php vs python

Marc 'BlackJack' Rintsch bj_666 at gmx.net
Tue Jun 3 07:05:55 CEST 2008


On Mon, 02 Jun 2008 18:21:26 -0700, Joel Koltner wrote:

> "Arnaud Delobelle" <arnodel at googlemail.com> wrote in message 
> news:m2y75oa1xp.fsf at googlemail.com...
>> This is wrong, because if you know well one language only, you tend to
>> think that the principles that underpin it are universal.  So you will
>> try to shoehorn these principles into any other language you use.
> 
> Fair point, although I guess I was assuming the language you were good in was 
> something that covers, say, 90% of contemporary programming practices, e.g., 
> something like C++ : If you're truly good at C++ (and percentage-wise of all 
> programmers, relatively few are), there are not many things that I'm aware of 
> that are tremendously different in any other programming language.  Function 
> decorators from Java and some of the function programming stuff from Lisp, 
> perhaps, but those are pretty small additions (well within the "10%").

I think you are talking about something a little different than Arnaud. 
You are talking about the 10% that's new in another language that has to
be learned additionally and Arnaud is talking about the stuff the
programmer already knows about the old language that somewhat works in the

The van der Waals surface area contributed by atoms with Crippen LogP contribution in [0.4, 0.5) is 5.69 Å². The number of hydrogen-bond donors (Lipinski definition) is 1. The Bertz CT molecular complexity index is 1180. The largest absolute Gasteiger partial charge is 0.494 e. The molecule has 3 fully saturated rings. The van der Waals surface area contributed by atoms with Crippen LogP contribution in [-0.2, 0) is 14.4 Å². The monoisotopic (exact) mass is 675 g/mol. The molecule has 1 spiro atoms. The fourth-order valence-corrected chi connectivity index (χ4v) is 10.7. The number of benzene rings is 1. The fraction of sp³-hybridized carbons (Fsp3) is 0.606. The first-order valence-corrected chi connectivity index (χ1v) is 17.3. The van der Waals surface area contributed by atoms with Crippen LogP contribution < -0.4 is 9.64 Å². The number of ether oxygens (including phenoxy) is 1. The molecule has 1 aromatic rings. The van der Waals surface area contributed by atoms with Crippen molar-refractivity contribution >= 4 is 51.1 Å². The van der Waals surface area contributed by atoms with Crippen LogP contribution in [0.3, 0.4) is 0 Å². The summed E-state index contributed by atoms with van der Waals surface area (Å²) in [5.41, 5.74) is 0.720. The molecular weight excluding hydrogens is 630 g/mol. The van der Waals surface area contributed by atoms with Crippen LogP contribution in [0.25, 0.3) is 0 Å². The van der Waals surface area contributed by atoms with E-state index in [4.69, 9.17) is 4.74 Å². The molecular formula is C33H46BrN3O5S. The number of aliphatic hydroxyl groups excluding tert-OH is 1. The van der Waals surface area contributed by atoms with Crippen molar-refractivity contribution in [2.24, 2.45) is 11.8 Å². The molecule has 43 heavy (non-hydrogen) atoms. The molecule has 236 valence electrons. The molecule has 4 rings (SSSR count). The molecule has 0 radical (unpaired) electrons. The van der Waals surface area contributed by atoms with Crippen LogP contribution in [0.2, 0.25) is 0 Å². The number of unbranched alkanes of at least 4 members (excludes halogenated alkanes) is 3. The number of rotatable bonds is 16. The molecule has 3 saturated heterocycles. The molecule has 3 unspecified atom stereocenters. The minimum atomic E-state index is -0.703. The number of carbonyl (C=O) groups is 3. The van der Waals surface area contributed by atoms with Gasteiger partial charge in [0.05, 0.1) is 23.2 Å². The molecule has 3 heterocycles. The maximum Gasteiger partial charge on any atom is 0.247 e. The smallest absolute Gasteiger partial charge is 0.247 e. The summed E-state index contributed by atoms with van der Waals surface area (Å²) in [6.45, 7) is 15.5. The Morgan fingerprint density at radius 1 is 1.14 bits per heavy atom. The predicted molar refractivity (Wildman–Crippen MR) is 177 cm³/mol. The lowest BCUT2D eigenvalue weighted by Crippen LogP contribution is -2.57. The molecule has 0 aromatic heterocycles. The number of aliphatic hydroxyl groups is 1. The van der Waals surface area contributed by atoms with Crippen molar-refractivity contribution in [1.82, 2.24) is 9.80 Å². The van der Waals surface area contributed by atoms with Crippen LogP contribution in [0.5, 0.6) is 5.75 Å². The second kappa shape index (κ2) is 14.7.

new one but is all but optimal and thus has to be *unlearned*.  From C++
to Python or Java this is RAII and deterministic destructors for instance.
Other old habits from people coming to Python are: using indexes where they
are not needed, trivial getters and setters, putting *everything* into
classes and every class into a module, and so on.

Another difference are internal versus external iterators.  In Python you
write the loop outside the iterable and pull the items out of it.  In
other languages (Ruby, Io, …) iterables do internal iteration and you give
them a function where all item are "pushed" into one at a time.

> Perhaps I should reduce my claim to those good at programming in any "first 
> class" language like C++ are generally going to write at least above-average 
> code in any other language. :-)

What makes C++ a "first class" language?  And did you quote "first class"
for the same reason than I did?  ;-)

Ciao,
	Marc 'BlackJack' Rintsch



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